Eiji Toyoda, architect of the “lean manufacturing” method helped turned the automaker Toyota, into a global powerhouse and changed the face of modern manufacturing.
'In almost six decades with the company he helped transform a tiny spinoff of a textile loom maker into the world’s biggest automaker. Early on, he helped put Toyota at the forefront of a wave of automobile production in Japan, pushing it to bolster its lineup, first by adding compact vehicles and sports cars in the 1960s and 1970s. In the 1980s he initiated the development of luxury models to compete with the likes of Mercedes-Benz and BMW, culminating with the Lexus brand in 1989.'
'In 1950 he set out on what would turn out to be a pivotal three-month tour to survey Ford’s Rouge plant in Detroit, then the largest and most efficient factory in the world. Before the war, the military government prevented Toyota from building passenger cars, compelling it to make trucks for Japan’s war effort instead.
By 1950, Toyota had produced just 2,685 automobiles, compared with the 7,000 vehicles the Rouge plant was rolling out in a single day, according to “The Machine That Changed the World,” a 1990 study by James P. Womack, Daniel T. Jones and Daniel Roos.
Mr. Toyoda was unfazed, writing back to headquarters that he “thought there were some possibilities to improve the production system.” He brought back a thick booklet that outlined some of Ford’s quality-control methods; the company translated it into Japanese, changing “Ford” to “Toyota” in all references.'
'Toyota entered the American market after an executive, Shotaro Kamiya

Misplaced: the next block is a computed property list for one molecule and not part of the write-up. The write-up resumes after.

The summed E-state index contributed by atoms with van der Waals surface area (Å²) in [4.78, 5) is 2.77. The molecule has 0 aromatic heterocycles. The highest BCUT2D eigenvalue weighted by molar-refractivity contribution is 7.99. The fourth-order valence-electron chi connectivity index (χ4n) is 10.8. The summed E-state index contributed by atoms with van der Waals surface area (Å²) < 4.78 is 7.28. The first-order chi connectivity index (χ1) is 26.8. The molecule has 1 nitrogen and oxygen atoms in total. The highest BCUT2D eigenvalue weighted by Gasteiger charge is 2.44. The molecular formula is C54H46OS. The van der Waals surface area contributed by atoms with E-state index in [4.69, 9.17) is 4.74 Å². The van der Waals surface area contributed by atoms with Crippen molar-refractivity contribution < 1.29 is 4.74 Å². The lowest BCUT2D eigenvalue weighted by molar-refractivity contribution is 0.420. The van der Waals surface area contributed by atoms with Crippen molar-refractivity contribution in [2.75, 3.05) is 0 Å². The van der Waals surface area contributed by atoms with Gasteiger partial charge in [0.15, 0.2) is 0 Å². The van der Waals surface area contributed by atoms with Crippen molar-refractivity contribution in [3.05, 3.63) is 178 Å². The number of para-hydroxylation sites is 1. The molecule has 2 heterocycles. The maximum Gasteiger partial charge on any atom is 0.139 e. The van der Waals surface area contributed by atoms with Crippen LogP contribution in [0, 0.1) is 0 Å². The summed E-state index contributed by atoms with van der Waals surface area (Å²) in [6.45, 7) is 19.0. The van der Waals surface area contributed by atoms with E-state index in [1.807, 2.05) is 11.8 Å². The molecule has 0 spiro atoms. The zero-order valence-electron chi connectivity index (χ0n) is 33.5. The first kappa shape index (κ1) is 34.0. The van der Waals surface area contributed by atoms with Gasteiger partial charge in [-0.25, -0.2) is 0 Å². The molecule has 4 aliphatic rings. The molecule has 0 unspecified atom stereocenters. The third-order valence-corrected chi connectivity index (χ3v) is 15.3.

, visited the U.S. in the mid-1950s and noted sales of the Volkswagen Beetle, the most popular import car at the time.
Kamiya went back to Japan and with Toyoda developed the plan to crack the U.S. market, importing the first cars in August 1957.
They pinned their strategy on a sluggish, barren, four-door sedan called the Toyopet Crown, a car Toyoda had developed. But it wasn’t very good by American standards. The first Toyotas sold in the U.S. handled poorly when driven over 60 mph and tended to overheat in the mountains or desert. Toyota's U.S. sales in its first year were meager with just 288 vehicles.
Toyoda quickly realized that his Toyopet was not good enough to attract American buyers.
He told his sales force to focus on the Jeep-like Land Cruiser until Toyota could launch its Corona sedan in 1965. Although still a small car, the Corona addressed the problems that were evident in the Toyopet and became the automaker’s first big seller in the U.S.
By 1972, Toyota passed Volkswagen to become the top import brand in America. The automaker has sold more that 1.5 million Toyota, Lexus and Scion here through the first eight months of this year and controls more than 14% of the market.
By the late 1960s another Toyoda project, the Corolla, had developed a U.S. reputation for reliability, low cost and fuel efficiency. '
'He also oversaw Toyota’s development of Lexus
, approving development of the luxury car in 1983 to compete with Mercedes-Benz and Bayerische Motoren Werke AG’s BMW. The first vehicle, the LS 400, went on sale in the U.S. in 1989.'